A revised civil rights bill that would end “qualified immunity” in New Mexico is headed to Gov. Michelle Lujan Grisham’s desk after passing both chambers Wednesday.
The big question: Will the governor sign it?
Lujan Grisham’s press secretary didn’t return messages seeking comment on House Bill 4, which cleared the state Senate just after midnight Wednesday on a 26-15 vote with several amendments.
The changes include eliminating mandatory attorney’s fees and requiring that a government agency receive notice of a potential claim involving law enforcement within a year — provisions designed to assuage the concerns of cities and counties worried the proposed New Mexico Civil Rights Act will lead to higher insurance rates and costly settlements.
The House of Representatives on Wednesday afternoon voted 43-26 — mostly along party lines, with Republicans opposing the measure — to concur with the Senate amendments to the bill.
“We will soon have a clear path to justice and a meaningful way to hold government accountable,” House Speaker Brian Egolf, a Santa Fe Democrat, tweeted after the vote. “This is a bright day for the NM Constitution.”
A few House Republicans questioned the amendments and spoke again of the negative impact they feel the legislation could have on law enforcement and other government agencies.
Rep. Larry Scott, R-Hobbs, voiced concerns that a number of people involved in any one alleged civil rights violation could also file individual suits under the act.
“I could certainly understand why communities across the state have had so much concern about this legislation. It would appear as though one misstep with a large number of people present could be potentially ruinous to a small community,” he said.
Most of the opposition to the bill comes from the proposal to eliminate a doctrine known as qualified immunity as a legal defense to civil rights complaints filed against government agencies in state District Court. The doctrine shields government workers, including police, from personal liability under federal law when workers violate people’s constitutional rights.
Currently, lawsuits alleging violations of U.S. constitutional rights are filed in federal court. HB 4 would create a path to filing similar claims in a state court under the New Mexico Bill of Rights. Damages would be capped at $2 million.
Republican members of the Senate decried the measure during the late-night debate Tuesday, describing it as anti-law enforcement and saying it would lead to increased costs for government agencies that ultimately would be passed on to taxpayers.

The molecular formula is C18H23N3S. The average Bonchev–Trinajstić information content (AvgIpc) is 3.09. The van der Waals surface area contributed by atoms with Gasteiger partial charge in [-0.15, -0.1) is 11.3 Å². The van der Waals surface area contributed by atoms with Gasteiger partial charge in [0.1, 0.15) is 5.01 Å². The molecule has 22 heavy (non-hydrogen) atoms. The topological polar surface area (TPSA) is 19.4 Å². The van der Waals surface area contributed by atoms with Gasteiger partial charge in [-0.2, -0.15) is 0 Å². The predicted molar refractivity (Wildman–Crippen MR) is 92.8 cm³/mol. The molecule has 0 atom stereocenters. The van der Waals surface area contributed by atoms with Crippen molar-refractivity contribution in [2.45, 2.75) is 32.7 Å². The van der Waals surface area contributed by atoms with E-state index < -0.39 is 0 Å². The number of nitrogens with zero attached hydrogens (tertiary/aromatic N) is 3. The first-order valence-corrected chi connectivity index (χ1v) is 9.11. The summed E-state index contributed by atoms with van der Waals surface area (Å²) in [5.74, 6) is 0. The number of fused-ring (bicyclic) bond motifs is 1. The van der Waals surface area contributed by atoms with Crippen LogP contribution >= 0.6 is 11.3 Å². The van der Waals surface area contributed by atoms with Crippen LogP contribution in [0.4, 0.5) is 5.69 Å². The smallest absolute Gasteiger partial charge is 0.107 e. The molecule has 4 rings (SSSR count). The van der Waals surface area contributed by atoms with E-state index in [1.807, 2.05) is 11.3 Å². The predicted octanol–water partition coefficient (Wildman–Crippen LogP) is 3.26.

“This bill doesn’t do anything to address the problem of public employees who violate individuals’ rights,” said Sen. Craig Brandt, R-Rio Rancho. “It’s just a slap in the face to all the officers in our state. All we’ve done in this bill is create a lawyer enrichment bill.”
The Senate sponsor of the bill, Sen. Joe Cervantes, D-Las Cruces, asked lawmakers to “reject some of the rhetoric” heard in the chamber, calling it a tactic to divide them.
“It’s only diversionary to try and suggest this is us versus the police,” he said.
Republicans said government concerns about higher insurance rates and increased exposure to liability were real.
“We’ve been here a long time with cities and counties calling in saying, ‘Please don’t do this to us. Please don’t do this to us.’ Because if we do this to them, we’re doing it to the people of New Mexico,” said Sen. Bill Sharer, R-Farmington.
“We don’t want to deprive somebody of their civil rights, but we also don’t want to make the taxpayers of whatever jurisdiction just pour money into this endless pit of lawsuits,” he added.
Sen. Stuart Ingle, R-Portales, said New Mexico would be dropping off a “precipice” with the civil rights bill.
“We have the most liberal liability laws of any place except Washington, D.C., and the stuff we didn’t have has now been added through this,” he said. “It’s going to open up areas for liability that we have never seen before. And our counties and our cities, our highway departments, every state agency we have, I think, is going to be subject to things that they have never even thought about.”
The vote in the Senate also was largely along party lines, with one exception. Sen. George Muñoz, a more moderate Democrat from Gallup, sided with Republicans in opposing the proposal.